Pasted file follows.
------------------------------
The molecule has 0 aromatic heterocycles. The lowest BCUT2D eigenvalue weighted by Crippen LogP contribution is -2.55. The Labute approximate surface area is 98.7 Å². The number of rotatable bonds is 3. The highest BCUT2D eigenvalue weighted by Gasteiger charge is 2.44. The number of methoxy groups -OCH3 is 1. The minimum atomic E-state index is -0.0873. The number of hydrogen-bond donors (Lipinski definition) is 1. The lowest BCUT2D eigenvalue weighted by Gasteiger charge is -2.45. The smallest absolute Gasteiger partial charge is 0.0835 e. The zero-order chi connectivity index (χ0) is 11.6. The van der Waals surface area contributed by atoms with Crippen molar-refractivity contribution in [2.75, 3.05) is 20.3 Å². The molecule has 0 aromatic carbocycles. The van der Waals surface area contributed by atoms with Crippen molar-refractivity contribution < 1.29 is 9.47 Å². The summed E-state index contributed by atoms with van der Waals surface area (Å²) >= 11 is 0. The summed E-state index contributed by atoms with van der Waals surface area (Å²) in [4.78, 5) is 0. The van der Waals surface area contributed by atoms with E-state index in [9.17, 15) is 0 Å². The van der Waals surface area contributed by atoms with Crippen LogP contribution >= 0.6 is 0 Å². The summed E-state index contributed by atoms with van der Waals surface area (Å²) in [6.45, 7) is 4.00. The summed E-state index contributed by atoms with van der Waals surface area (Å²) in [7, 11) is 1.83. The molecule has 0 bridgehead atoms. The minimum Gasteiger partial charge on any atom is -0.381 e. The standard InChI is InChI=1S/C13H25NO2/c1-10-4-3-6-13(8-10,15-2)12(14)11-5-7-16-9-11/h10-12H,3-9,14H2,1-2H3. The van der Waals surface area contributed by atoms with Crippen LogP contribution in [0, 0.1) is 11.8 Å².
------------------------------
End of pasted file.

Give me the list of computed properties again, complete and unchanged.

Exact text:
The molecule has 0 aromatic heterocycles. The lowest BCUT2D eigenvalue weighted by Crippen LogP contribution is -2.55. The Labute approximate surface area is 98.7 Å². The number of rotatable bonds is 3. The highest BCUT2D eigenvalue weighted by Gasteiger charge is 2.44. The number of methoxy groups -OCH3 is 1. The minimum atomic E-state index is -0.0873. The number of hydrogen-bond donors (Lipinski definition) is 1. The lowest BCUT2D eigenvalue weighted by Gasteiger charge is -2.45. The smallest absolute Gasteiger partial charge is 0.0835 e. The zero-order chi connectivity index (χ0) is 11.6. The van der Waals surface area contributed by atoms with Crippen molar-refractivity contribution in [2.75, 3.05) is 20.3 Å². The molecule has 0 aromatic carbocycles. The van der Waals surface area contributed by atoms with Crippen molar-refractivity contribution < 1.29 is 9.47 Å². The summed E-state index contributed by atoms with van der Waals surface area (Å²) >= 11 is 0. The summed E-state index contributed by atoms with van der Waals surface area (Å²) in [4.78, 5) is 0. The van der Waals surface area contributed by atoms with E-state index in [9.17, 15) is 0 Å². The van der Waals surface area contributed by atoms with Crippen LogP contribution >= 0.6 is 0 Å². The summed E-state index contributed by atoms with van der Waals surface area (Å²) in [6.45, 7) is 4.00. The summed E-state index contributed by atoms with van der Waals surface area (Å²) in [7, 11) is 1.83. The molecule has 0 bridgehead atoms. The minimum Gasteiger partial charge on any atom is -0.381 e. The standard InChI is InChI=1S/C13H25NO2/c1-10-4-3-6-13(8-10,15-2)12(14)11-5-7-16-9-11/h10-12H,3-9,14H2,1-2H3. The van der Waals surface area contributed by atoms with Crippen LogP contribution in [0, 0.1) is 11.8 Å².